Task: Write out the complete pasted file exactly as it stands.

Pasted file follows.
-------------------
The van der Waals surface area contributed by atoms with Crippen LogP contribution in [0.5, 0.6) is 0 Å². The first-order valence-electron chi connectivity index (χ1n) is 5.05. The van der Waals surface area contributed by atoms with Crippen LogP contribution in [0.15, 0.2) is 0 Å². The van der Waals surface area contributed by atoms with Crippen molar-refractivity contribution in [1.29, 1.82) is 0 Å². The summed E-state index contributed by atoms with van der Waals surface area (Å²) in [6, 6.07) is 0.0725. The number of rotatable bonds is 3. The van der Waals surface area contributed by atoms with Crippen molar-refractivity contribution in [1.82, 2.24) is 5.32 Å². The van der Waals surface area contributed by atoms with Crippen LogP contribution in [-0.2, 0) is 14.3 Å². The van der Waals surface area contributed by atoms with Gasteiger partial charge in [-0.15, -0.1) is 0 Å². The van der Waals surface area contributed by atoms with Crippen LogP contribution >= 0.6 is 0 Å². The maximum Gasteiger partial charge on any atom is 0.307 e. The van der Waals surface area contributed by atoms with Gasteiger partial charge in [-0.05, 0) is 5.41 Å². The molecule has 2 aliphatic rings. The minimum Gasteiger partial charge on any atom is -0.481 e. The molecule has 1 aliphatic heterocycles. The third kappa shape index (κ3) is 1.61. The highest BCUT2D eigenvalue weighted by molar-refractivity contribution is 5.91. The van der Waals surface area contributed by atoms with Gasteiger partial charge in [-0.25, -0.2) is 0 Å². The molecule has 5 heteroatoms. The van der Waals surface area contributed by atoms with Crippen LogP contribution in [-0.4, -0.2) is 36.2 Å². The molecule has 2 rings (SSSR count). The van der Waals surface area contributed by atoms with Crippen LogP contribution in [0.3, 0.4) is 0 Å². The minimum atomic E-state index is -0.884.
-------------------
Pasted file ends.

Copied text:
The van der Waals surface area contributed by atoms with Crippen LogP contribution in [0.5, 0.6) is 0 Å². The first-order valence-electron chi connectivity index (χ1n) is 5.05. The van der Waals surface area contributed by atoms with Crippen LogP contribution in [0.15, 0.2) is 0 Å². The van der Waals surface area contributed by atoms with Crippen molar-refractivity contribution in [1.29, 1.82) is 0 Å². The summed E-state index contributed by atoms with van der Waals surface area (Å²) in [6, 6.07) is 0.0725. The number of rotatable bonds is 3. The van der Waals surface area contributed by atoms with Crippen molar-refractivity contribution in [1.82, 2.24) is 5.32 Å². The van der Waals surface area contributed by atoms with Crippen LogP contribution in [-0.2, 0) is 14.3 Å². The van der Waals surface area contributed by atoms with Gasteiger partial charge in [-0.15, -0.1) is 0 Å². The van der Waals surface area contributed by atoms with Crippen LogP contribution >= 0.6 is 0 Å². The maximum Gasteiger partial charge on any atom is 0.307 e. The van der Waals surface area contributed by atoms with Gasteiger partial charge in [-0.05, 0) is 5.41 Å². The molecule has 2 aliphatic rings. The minimum Gasteiger partial charge on any atom is -0.481 e. The molecule has 1 aliphatic heterocycles. The third kappa shape index (κ3) is 1.61. The highest BCUT2D eigenvalue weighted by molar-refractivity contribution is 5.91. The van der Waals surface area contributed by atoms with Gasteiger partial charge in [-0.25, -0.2) is 0 Å². The molecule has 5 heteroatoms. The van der Waals surface area contributed by atoms with Crippen LogP contribution in [-0.4, -0.2) is 36.2 Å². The molecule has 2 rings (SSSR count). The van der Waals surface area contributed by atoms with Crippen LogP contribution in [0.3, 0.4) is 0 Å². The minimum atomic E-state index is -0.884.